I read about Adele while doing early research for The Lacemaker’s Secret, the 9th Chloe Ellefson mystery, which focuses on Belgian immigration to Northeast Wisconsin. I wanted to include Adele’s story. As a non-Catholic, I also wanted to be respectful.

Before making any final decisions, I visited the site itself.

Our Lady of Good Help

It includes a small museum that tells Adele’s story.

National Shrine Of Our Lady Of Good Help
The apparition appeared between a maple tree and a hemlock tree. These are pieces of the roots of those trees.
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The site includes a contemporary church, home to an active congregation. The sanctuary is beautiful.

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Around a corner and down some stairs is the Apparition Oratory.

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These crutches near the entrance are testament to reports of visitors being healed of illness or affliction after a visit.

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To me, even more powerful was the absolute, reverential beauty of the small chapel.

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I knew that if Chloe visited the chapel, she couldn’t help but be moved as well. I decided to have her visit at an emotionally low point, so she could find solace.

The grounds are also peaceful and inviting.

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This is Adele’s grave.

Version 2

The building below is a roadside chapel that was moved to the site and restored in 2003.

Our Lady of Good Help

Visitors are welcome to visit any day of the year, from 7 AM to 7 PM.

* * * 

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To learn more about The Lacemaker’s Secret, or my other books, I invite you to visit my website.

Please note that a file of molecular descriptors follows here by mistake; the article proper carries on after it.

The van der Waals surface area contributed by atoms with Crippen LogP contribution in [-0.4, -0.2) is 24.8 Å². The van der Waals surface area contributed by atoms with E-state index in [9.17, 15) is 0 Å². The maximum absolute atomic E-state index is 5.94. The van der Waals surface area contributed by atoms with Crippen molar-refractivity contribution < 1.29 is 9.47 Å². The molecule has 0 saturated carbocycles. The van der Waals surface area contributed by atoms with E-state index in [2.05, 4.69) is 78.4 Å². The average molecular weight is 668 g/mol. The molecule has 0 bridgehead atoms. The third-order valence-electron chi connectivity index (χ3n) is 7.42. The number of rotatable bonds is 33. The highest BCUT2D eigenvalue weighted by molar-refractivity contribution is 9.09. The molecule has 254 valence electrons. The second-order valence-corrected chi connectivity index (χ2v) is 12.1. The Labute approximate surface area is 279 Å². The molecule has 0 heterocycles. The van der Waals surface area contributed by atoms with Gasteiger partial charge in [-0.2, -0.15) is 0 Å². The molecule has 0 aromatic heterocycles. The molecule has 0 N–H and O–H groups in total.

Click here for a more detailed account of Adele’s story.

The Lacemaker’s Secret Giveaway!

January 29, 2019

I’m celebrating last fall’s successful launch of the ninth Chloe Ellefson Mystery with a Giveaway! Nine winners will receive a signed and personalized trade paperback copy of The Lacemaker’s Secret.

To enter the Giveaway, leave a comment here before 11:59 PM (Central US Time) on Wednesday, January 30, 2019. One entry per person, please.

Nine winners will be chosen at random from all entries here and on my Facebook Author Page. Winners will be announced here on Thursday, January 31. Good luck!

Libby’s Legendary Banana Bread Pudding

January 22, 2019

PrintSometimes you just need some comfort food—something steaming and fragrant and utterly delicious.

The 9th Chloe Ellefson Mystery, The Lacemaker’s Secret, begins at just such a moment.

   “Something is burdening you,” Libby told Roelke McKenna. “Spill it. Now.”

   “Nothing’s wrong.”

     Libby’s eyes narrowed. “I don’t believe you.”

   Roelke turned to the kitchen counter where an old-fashioned percolator burbled with promise. Trust his cousin to just know. He’d had another rough night, but he didn’t want to talk about it.

   . . . Libby turned and cracked the oven door. A rich wave of banana, vanilla, and cinnamon swirled into the room.